Comfrey Harvest

When the comfrey starts blooming it’s time to harvest! I so love the pretty purple flowers of the comfrey plant. When the comfrey produces a long stalk and flashes her blossoms its time to start cutting.  Through out the season I do pick the big, broad leaves for infused oils, but it is that long stalk that I look for to dry.  The stalk has a concentration of the healing compounds that comfrey is so well known for.

Comfrey-the-comforting, also known as knit-bone, strengthens and heals the bones, the skin, the ligaments, the tendons, and the mucus surfaces of the intestines, the lungs, the sinuses, the throat, the vagina, and the anus. It contains two alkaloid groups: alantoin and PAs. Alantoin is responsible for comfrey’s ability to heal any injury – from bedsores to vaginal tears, from lacerations to piercings, from abrasions to severe burns – quickly and thoroughly. Comfrey leaf infusion (not tea, not tincture, not capsules) is very high in protein, macro- and trace-minerals, and every vitamin needed for good health – with the exception of vitamin B12.
Drinking comfrey infusion has benefitted me in many ways: It keeps my bones strong and flexible. It strengthens my digestion and elimination. It keeps my lungs and respiratory tract healthy. It keeps my face wrinkle-free and my skin and scalp supple. And, please don’t forget, comfrey contains special proteins needed for the formation of short-term memory cells. Comfrey (Symphytum) leaf is free of the compounds (PAs) found in the root that can damage the liver. I have used comfrey leaf infusion regularly for decades with no liver problems, ditto for the group of people at the Henry Doubleday Research Foundation who have eaten cooked comfrey leaves as a vegetable for four generations. Comfrey is also known as “knitbone,” and no better ally for the woman with thin bones can be found.. Its soothing mucilage adds flexibility to joints, eyes, vagina, and lungs. Comfrey leaf infusion used internally and as a sitz bath is excellent at easing hemorrhoids .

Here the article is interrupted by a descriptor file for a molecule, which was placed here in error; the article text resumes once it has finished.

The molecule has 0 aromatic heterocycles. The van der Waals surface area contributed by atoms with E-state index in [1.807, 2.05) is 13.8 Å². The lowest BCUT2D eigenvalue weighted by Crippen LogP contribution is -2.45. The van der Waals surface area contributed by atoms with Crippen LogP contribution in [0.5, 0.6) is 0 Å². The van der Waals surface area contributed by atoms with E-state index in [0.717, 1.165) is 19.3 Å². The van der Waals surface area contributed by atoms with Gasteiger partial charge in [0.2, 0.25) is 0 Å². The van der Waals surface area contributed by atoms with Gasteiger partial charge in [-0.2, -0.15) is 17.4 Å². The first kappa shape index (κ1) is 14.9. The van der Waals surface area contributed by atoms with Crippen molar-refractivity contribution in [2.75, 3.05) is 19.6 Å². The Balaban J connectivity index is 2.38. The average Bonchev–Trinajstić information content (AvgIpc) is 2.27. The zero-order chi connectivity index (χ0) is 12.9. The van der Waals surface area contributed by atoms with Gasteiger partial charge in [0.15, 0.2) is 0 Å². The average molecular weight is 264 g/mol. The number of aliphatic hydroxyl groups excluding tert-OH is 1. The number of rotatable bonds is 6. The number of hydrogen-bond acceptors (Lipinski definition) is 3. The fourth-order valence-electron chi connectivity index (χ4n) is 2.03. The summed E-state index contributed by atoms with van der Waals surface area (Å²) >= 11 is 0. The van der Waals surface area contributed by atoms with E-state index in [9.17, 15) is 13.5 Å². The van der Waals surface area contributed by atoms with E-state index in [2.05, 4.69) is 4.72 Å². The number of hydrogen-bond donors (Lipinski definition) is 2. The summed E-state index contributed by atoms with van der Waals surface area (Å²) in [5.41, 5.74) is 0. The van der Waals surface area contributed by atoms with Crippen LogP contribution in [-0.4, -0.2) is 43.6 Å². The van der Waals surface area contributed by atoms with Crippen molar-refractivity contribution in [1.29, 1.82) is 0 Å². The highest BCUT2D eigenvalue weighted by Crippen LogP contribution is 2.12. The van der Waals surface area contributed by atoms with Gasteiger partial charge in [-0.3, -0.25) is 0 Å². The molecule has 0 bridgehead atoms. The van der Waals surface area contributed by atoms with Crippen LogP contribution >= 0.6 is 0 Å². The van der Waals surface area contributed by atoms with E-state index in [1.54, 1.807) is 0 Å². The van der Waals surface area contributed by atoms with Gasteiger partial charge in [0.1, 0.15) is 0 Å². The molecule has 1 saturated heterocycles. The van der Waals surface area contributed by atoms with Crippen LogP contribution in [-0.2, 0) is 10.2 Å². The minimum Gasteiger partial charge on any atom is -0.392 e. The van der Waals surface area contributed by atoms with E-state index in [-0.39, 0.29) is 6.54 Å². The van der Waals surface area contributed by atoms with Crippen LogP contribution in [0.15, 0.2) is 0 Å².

IMG_6417Comfrey is quite easy to dry, but there are some considerations.  The leaves are quite big and hold a lot of moisture, therefore they need to be dried loosely.  Typically a person will gather a large bunch of plant materials, tie it in a bundle and dry.  This won’t work with comfrey, I have ruined many batches by doing it this way, the comfrey will mold, and we don’t want that.  Instead I have found that it is just as easy to hang each stalk on a nail and it drys very quickly this way, with out the mold.


My herb drying racks, I love it when it is nice and full.

IMG_6419IMG_6420After a couple weeks the comfrey will be nice and dry.  At this point I will chop it up and store it in brown bags in a dark dry place.  The reason I use brown bags is so any moisture that is left can be wicked out, instead of growing mold. I will use this through out the year in herbal infusions and poultices.  Comfrey is one of my favorites for the garden, and for the body.

You can read more on Comfrey here: Comfrey 

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